Pre-Christmas Season in Paris 2012

Skating Anyone?

Read about our family ski trip to Ste Foy Tarentaise, December 2012

Paris December 19-20 2012

Skating outdoors in the middle of Paris sounds like a great idea! It was Wednesday and the boys were off school. There was an article in the Ottawa Citizen Travel section on Xmas in Paris, highlighting outdoor skating rinks in the city. Erica suggested we go to the rink at the Place de la Concorde, near the Louvre. We got there easily on the Metro and found a narrow ribbon of ice in terrible condition, snaking around the park behind a series of Christmas market stalls. Paris was experiencing a very warm Christmas season; no snow and temperatures above 10˚ C, not ideal for maintaining artificial ice. Much to the boys disappointment we rejected the idea of paying to skate on ice that was likely to trip us all up. The alternate was a ride on the large Ferris wheel across the busy Place de la Concorde. Roman dragged his feet trying to persuade us to return to the rink. Bribed with a bottle of water and the promise of skating in the afternoon at an indoor rink the family had visited the previous weekend, he agreed to try out the Ferris wheel. Both boys were soon charmed by the view from our bubble covered chair. We had three tries identifying the familiar buildings as we circled high above the street.

After lunch back at the apartment, we set out to go to an indoor rink in the Boulogne, a nearby suburb. We chose to take advantage of an Autolib’ electric car, conveniently located close to the apartment, rather than transfer twice on the Metro. Paris has branched out from renting bicycles to electric cars. Erica had an annual pass, which meant she is charged 5€ for each half hour, rather than pay 7€ for each half hour of use on top off a one-time fee of 10€. You drive to your destination, park the car and when you are ready to leave, you check for the nearest available car on your iPhone App. The cost turned out to be less expensive than buying Metro tickets for the five of us as you just pay for the time actually driving. We all piled into one of the tiny cars, emblazoned with “libre comme l’aire” (free as the air) on the car doors. The cars are only built for 4 passengers so the two boys shared one back seat and the seat belt for the trip. They are still small enough for it to be comfortable, even if it not up to North American safety standards. It took about ½ hour to reach the rink. The entrance fee included skate rental and helmets and, after exchanging the rental skates several times to get the right size, we made our way onto the ice. There were several skaters of all ages on the rink but it wasn’t too crowded. Several young children were there for lessons with young instructors. The rest of the skaters just enjoyed themselves circling the rink. It took Roman more time than Atticus to feel confident enough to skate on his own but we all had a good time. We got another car from the Autolib’ stand and after waiting at least 15 minutes unsuccessfully trying to enter the main road, Erica backtracked and took another route.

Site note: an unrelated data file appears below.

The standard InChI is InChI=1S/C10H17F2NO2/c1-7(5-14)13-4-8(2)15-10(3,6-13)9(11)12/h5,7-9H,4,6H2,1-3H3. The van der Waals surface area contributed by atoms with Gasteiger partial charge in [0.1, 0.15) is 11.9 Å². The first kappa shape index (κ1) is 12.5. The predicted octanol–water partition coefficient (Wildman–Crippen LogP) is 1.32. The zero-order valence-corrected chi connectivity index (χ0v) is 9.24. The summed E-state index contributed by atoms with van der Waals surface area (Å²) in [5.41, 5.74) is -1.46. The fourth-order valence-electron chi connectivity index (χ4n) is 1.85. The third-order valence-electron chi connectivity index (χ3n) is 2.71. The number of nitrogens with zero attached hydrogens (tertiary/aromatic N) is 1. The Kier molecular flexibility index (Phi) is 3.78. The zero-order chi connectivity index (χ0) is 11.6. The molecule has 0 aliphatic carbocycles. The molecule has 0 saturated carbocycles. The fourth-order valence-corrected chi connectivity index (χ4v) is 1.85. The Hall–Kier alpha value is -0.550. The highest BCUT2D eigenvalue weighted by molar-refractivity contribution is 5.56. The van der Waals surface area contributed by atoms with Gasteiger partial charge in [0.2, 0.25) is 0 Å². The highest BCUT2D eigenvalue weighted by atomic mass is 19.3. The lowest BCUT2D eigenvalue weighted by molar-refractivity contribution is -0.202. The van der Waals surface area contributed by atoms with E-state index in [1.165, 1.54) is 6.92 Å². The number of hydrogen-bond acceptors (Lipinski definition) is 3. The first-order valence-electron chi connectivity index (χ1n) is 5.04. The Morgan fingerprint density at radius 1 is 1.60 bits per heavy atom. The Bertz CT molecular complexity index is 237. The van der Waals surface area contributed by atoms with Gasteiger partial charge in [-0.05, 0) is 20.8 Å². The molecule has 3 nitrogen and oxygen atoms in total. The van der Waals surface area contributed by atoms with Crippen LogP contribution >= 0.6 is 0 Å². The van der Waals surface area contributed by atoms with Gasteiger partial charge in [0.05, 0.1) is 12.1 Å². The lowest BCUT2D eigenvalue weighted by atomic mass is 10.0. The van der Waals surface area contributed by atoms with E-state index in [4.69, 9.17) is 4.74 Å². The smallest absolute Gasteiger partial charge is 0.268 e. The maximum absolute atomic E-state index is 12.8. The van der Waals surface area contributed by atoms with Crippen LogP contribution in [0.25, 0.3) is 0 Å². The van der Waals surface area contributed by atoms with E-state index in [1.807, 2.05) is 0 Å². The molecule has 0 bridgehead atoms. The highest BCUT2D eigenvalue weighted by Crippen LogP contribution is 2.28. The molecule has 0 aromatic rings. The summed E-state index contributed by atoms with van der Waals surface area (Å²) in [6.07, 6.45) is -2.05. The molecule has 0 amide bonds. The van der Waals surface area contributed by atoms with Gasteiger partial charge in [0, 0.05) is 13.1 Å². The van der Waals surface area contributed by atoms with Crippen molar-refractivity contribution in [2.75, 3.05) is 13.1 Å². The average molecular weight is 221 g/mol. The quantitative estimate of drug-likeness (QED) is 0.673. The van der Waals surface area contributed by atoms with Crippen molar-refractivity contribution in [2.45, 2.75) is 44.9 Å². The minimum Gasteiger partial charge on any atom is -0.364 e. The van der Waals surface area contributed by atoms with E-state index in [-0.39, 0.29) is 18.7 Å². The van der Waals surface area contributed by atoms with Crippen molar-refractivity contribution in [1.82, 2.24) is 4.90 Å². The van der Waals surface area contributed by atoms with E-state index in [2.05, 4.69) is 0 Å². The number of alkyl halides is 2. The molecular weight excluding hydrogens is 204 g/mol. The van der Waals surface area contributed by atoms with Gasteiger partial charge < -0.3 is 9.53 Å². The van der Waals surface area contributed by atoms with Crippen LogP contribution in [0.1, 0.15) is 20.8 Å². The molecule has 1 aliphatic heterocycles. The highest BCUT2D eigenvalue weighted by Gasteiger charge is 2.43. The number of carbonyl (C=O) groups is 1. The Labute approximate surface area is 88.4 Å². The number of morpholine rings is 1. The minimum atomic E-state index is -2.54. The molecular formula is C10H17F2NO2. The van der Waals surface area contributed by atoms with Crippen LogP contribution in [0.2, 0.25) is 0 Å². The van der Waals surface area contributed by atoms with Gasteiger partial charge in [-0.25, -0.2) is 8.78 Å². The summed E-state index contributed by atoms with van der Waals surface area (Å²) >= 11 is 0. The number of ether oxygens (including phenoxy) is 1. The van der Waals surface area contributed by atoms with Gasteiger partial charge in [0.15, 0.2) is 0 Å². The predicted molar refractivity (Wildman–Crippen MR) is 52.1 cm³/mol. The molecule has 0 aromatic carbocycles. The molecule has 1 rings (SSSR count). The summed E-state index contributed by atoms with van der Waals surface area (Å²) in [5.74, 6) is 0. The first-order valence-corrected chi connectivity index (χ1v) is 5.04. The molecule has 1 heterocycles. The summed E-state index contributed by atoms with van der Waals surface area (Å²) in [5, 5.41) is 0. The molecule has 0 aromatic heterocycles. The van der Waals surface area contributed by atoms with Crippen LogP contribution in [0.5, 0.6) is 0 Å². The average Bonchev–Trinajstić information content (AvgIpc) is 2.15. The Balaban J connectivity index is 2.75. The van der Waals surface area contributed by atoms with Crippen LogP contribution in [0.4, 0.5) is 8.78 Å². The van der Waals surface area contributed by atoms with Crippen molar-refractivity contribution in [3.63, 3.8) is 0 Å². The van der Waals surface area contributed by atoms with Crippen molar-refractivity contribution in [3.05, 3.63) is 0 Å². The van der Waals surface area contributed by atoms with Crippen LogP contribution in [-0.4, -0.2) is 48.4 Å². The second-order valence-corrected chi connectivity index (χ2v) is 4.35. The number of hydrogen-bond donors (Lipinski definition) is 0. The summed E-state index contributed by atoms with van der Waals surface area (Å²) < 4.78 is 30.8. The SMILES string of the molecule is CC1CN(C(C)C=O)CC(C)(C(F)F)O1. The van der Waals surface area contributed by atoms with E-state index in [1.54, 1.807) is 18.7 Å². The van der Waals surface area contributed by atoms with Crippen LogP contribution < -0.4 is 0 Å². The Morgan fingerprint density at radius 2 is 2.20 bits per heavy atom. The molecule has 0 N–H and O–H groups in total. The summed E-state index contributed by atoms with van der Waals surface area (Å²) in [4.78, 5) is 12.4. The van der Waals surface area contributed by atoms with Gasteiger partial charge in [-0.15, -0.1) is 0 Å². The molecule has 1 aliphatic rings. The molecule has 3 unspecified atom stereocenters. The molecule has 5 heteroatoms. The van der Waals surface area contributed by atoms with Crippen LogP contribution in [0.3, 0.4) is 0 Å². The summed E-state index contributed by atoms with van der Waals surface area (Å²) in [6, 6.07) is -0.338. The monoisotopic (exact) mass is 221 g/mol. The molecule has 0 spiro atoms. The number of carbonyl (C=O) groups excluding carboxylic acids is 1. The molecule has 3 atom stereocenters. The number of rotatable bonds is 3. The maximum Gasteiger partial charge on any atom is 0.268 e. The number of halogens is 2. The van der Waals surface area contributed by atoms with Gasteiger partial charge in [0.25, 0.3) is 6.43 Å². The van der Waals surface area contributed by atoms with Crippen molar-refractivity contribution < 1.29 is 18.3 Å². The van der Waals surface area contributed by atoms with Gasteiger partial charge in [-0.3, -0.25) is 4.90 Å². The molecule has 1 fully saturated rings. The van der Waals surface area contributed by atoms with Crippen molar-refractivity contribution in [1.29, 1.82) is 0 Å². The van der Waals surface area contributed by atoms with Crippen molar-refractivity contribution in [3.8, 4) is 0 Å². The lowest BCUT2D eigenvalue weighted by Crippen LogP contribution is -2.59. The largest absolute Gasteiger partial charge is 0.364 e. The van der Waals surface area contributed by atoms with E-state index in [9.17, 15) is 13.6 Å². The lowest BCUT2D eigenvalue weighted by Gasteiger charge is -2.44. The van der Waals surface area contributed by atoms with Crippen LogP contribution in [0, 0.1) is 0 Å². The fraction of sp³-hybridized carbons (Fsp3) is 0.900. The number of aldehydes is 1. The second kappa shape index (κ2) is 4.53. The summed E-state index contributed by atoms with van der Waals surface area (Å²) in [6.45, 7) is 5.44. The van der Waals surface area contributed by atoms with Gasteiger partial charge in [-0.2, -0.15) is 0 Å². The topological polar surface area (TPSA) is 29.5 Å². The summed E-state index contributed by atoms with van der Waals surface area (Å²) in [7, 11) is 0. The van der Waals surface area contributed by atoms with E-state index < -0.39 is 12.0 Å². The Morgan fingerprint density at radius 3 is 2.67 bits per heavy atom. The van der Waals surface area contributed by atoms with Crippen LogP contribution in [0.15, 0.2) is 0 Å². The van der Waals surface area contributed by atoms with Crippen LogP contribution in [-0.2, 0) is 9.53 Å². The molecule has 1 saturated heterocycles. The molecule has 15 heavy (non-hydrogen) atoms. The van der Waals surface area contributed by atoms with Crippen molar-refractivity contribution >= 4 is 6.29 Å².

The boys went back to school Thursday so Erica, Ray and I were free to visit another of Paris’s tourist attractions. One of the bridge players in Ottawa raved about the “war museum” in Paris. Erica said it was actually in Les Invalides, formally known as L’Hôtel National des Invalides, near where she works. The building is one of the architectural landmarks in Paris, with it wedding cake gold dome of the chapel, inspired by St Peter’s Basilica in Rome, shining above the surrounding buildings. Louis XIV established a military hospital and old age home on the site in 1670. It now incorporates the graves of Napoleon and several other military notables as well as a military church and several museums. The dome itself was the inspiration for the American Capital, San Francisco City Hall and the US Naval Academy in Annapolis, Maryland.

We focused on a special exhibit of pocket handkerchiefs, designed with illustrations and handy hints for the military forces. The luxury goods company, Hermes, was one of the first suppliers of handkerchiefs. Several of the examples came from their private collection. Erica and I remembered our father/grandfather’s souvenir of his air force days during WWII. He marked a few of his bombing raid routes on a handkerchief map of France, Belgium and Germany. The kerchief is now framed and in Erica’s possession.

We didn’t have the time or the inclination to visit all the museums in the complex. We did visit one large room full of scale models of fortified locations as they originally existed centuries ago paired with photographs of their current state. We discovered we had visited several of the fortifications. We ended our visit with a tour through the military chapel and a visit to the mausoleum where Napoleon rested in the smallest of a series of coffins, nestled like Russian dolls inside a huge red quartz esophagus. Napoleon had lots of company. Almost all the French Marechals (military heads) and other military notables from the 17th to the 20thcentury shared space in the mausoleum.

 Read Skiing in Ste Foy Tarentaise Dec 2012

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